Growing up, I loved American and British films and literature. But they came with a flora I have had to weed from my heart. Even as I remain a fan of Carol Klein, Monty Don, and Gardener’s World, decolonising my gardening has meant giving up my love of old English roses, delphiniums, foxgloves, hollyhocks and, hardest of all, peonies. I look at the gardener I used to be, copying Tudor gardens, Cotswolds’ cottage gardens and, more recently, Piet Oudolf’s northern meadows, as if those gardens were finer—as if they were the designs and specimens of a superior race. But that is the perversity of white colonialism: it’s aesthetic subliminal thoroughness.
Having returned to Puerto Rico, where I grew up, I have created a small garden in densely populated San Juan as a demonstration space to support the re-wilding of gardens throughout the island. And although I had to remove tons of pavement with a jackhammer, loosen the compacted soil underneath, and add a top layer of richer soil, my new garden reads mature because I engaged in a plant hunter’s search for aged specimens across the island. In the midst of the Covid-19 pandemic, I put on a mask, hopped on my jeep, crisscrossed coastal valleys and climbed forested mountains, searching for nurseries that housed old native plants left unsold for years.
I found seven white cedars, also known as pink trumpet trees, Tabebuia heterophylla, as the anchoring specimens of the front garden; three enormous native seagrapes, Coccoloba uvifera, as the anchoring trees of the back garden; and a gnarly yellow broom covered with lichen, Retama sphaerocarpa, to showcase in the main courtyard, among other specimens. And then I planted everything densely, fertilized it organically, mulched, established a rain-catching barrel system because the sandy soil drains too fast, and began to weed selectively, allowing for wild flowers brought by birds and breeze. The city of San Juan smells like sulfur in the morning, so I need fragrance in the garden.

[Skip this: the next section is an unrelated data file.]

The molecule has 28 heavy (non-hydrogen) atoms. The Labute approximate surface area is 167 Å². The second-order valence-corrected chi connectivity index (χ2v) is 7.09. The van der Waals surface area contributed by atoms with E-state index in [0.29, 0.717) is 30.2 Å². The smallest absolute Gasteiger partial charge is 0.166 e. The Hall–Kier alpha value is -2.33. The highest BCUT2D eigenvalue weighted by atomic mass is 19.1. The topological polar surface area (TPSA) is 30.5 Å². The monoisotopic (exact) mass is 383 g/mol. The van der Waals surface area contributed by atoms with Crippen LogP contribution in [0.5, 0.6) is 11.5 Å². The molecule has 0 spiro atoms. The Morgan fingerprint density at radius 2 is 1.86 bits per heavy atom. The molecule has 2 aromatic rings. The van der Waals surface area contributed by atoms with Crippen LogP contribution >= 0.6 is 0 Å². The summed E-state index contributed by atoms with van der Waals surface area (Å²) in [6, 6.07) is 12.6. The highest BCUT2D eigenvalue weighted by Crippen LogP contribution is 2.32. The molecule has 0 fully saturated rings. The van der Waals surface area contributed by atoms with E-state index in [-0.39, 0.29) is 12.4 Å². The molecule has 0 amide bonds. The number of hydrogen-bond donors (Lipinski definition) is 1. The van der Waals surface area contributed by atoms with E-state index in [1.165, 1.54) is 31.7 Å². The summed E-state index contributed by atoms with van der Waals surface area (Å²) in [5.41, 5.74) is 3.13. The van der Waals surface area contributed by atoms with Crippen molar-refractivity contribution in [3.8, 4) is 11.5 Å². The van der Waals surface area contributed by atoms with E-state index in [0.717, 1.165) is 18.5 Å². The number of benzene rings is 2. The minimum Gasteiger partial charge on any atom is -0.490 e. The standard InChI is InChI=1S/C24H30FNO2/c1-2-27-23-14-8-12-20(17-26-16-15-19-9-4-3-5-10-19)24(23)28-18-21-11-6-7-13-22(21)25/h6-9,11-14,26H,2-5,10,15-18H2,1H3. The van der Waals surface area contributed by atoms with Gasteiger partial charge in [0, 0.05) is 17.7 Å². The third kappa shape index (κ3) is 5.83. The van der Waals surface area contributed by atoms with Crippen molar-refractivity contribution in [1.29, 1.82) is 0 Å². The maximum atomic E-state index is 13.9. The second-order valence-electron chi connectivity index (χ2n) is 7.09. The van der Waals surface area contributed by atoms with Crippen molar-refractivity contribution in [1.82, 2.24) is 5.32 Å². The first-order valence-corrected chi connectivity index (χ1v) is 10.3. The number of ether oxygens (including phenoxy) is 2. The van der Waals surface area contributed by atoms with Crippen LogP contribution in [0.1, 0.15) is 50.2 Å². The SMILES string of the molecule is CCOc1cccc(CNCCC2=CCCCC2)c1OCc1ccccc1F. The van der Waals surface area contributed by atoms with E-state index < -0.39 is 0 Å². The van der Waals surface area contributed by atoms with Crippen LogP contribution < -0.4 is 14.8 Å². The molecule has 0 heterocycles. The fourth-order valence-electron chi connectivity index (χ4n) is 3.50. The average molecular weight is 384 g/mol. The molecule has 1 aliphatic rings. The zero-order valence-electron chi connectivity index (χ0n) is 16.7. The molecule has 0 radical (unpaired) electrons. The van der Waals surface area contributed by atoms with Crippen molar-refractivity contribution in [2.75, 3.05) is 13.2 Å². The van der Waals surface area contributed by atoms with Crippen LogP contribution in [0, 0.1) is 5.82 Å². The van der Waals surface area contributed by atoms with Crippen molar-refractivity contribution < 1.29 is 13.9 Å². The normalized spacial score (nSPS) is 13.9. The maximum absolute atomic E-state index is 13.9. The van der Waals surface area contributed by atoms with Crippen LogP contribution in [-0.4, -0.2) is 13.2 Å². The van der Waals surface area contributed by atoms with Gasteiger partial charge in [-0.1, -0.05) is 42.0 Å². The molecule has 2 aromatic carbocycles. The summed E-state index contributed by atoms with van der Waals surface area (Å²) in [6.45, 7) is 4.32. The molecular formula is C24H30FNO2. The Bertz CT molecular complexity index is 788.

This garden is designed as a series of tropical rooms that evoke mountain and coastal zones in the Eastern Atlantic. The front garden is formally framed by native hedges that lead the eye to a young West Indian bay rum tree, Pimenta racemosa, planted at an angle as if naturally bent by the trade winds. In the background, at a lower level, visitors can see the grove of native oak trees thickly underplanted with lush West Indian lemongrass, Cymbopogon citratus. The back garden is my pride and joy, dotted with lilies blooming among vetiver grasses, Chrysopogon zizanioides, like a curated coastal savannah. I planted 250 plugs on my knees.
How do we reintroduce wildness into a colonised environment so needy and thus culturally obedient, so anxious not to be considered primitive. Curating a hybrid wildness is the expression that best describes my process. I commune intimately with my garden during early morning and late afternoon—an intensely intuitive, daily physical communion. And as I work the garden without a winter’s break, 365 days a year, the garden works on me. The Caribbean garden is decolonising me. The garden is re-wilding me into a personal hybridity, cultivating in me and in many others an adaptability that may just make our interconnected future sustainable.